Big Shug: I believe that this album is the birth. I think that people’ll be surprised to see me expand and show what my true talent was. It’s different from doing songs like “The Militia” were you just catchin’ those hard joints here and there. This album enabled me to open up and showcase my talent. I’m 6’3”, 287-290 [pounds]. People would be scared as hell [of me]. It was kinda messed up. I am who I am. I ain’t tryin’ to intimidate nobody. I got fans who’ll be like, “Yo, that’s Big Shug! Ask him!” “No you ask him!” When they see you’re cool, it’s good. Part of that branching out that I responded to was this song called, “No Mother No Father.” On the bonus DVD, we see you with your children. Having been orphaned, what’s the most valuable jewel you try to show in being a dad?

Big Shug: As far as my mother takin’ off, and my father just drinkin’, those are mistakes I never wanna make. But I’ve made mistakes. I have two older children – my son “Lunchbox,” and his sister. They live with their mother. You want to protect, but you want to teach them the pitfalls. I wanna help children too, whatever children they is. That’s why I coach football and basketball. My nephew who I coached is just in the most recent Sports Illustrated, he’s on the Reebok High School team. I stay involved with the kids. Mentioning sports, you have this boxing song, “Counter Punch.” That being said, I want you to compare yourself as an MC to a boxer – who is it?

Big Shug: I would compare myself to two boxers. I would say like a George Foreman and a Muhammad Ali. Reason being, they’re both powerful with the punches. I’m also very quick. I learned that from my father as a younger man. He was smaller – 5’7”, 165 [pounds]. In order to box him, you had to be quick. Of course, I was bigger than him at a younger age. I would be a combination of speed and power. Rhythm is an essential part of boxing; timing. Do you see a coorelation between the ring and the booth? Look at battle-rapping…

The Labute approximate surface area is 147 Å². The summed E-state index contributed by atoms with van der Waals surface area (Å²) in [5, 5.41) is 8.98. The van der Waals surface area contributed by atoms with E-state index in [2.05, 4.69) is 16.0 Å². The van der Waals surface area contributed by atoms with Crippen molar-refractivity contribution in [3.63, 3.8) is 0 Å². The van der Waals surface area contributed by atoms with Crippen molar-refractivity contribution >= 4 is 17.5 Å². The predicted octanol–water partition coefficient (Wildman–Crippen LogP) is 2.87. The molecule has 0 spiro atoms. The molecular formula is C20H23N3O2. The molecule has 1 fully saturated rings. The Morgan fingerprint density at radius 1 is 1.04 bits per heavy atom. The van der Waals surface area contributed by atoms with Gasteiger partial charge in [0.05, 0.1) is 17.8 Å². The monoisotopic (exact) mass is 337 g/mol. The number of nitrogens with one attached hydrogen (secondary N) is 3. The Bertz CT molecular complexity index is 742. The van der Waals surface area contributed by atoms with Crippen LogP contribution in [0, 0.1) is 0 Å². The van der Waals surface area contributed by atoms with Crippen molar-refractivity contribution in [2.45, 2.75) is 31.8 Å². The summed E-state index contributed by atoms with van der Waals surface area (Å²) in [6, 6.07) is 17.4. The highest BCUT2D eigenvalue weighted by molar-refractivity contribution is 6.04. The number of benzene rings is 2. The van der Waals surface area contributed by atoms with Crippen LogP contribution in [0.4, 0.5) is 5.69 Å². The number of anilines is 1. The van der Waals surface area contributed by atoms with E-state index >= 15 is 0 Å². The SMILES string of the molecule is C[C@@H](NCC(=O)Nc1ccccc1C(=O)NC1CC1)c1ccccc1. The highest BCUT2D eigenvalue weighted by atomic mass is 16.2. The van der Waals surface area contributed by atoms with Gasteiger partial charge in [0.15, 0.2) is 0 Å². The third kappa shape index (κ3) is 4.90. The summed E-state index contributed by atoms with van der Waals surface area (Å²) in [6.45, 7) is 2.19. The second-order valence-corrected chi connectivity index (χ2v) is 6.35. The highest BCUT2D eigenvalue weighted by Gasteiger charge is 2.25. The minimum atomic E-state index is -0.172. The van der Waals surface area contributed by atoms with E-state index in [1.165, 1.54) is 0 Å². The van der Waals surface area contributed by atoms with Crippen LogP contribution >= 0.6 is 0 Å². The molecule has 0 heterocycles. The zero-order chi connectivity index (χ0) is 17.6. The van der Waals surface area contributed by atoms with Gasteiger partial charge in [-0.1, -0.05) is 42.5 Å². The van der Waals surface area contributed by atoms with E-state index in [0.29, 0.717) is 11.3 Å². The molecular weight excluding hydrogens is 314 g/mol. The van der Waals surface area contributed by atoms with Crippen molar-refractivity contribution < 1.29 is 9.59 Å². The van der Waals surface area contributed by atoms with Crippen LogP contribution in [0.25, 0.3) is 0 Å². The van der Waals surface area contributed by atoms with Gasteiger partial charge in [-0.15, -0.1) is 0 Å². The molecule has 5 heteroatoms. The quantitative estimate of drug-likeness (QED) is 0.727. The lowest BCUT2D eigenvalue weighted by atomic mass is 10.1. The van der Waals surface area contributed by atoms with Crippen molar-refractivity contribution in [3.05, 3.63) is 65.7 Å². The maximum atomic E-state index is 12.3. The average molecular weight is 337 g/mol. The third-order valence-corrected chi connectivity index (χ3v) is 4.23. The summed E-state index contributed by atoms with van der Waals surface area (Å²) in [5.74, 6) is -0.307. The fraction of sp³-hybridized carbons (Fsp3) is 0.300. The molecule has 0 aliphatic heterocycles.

Big Shug: Somewhat. Because you gotta hit when you can. You gotta jab to keep ‘em off you, keep ‘em awake. You gonna have a knockout punch to knock ‘em out. Again, you have another song, “The 3 Shugs” where you take a verse over three Premier beats and dedicate it to rappin’, thuggin’, and pimpin’. How have those three elements of yourself helped you in Hip-Hop, respectively?

Big Shug: I been in the streets rappin’ for many years. I been a stick-up person. I been pimpin’. Therefore, what happens is, now – I got eight million stories in my head. I could go ahead and make another album [today], just as strong with those. The pimp, the hustler, all the things I did – it helped me to be on my toes about this game. I also continue to survive without an album deal, without doing anything but this music. It’s been helpful in that way. My knowledge has kept me livin’ in the struggles of this thing. I can take care of my children, live in a decent place, and continue to chase that carrot. [laughs] Gang Starr has always showed respect for the crowd by giving it back. As a former pimp, is it wise for entertainers to pimp the audience – captivate them to give you their money with each album?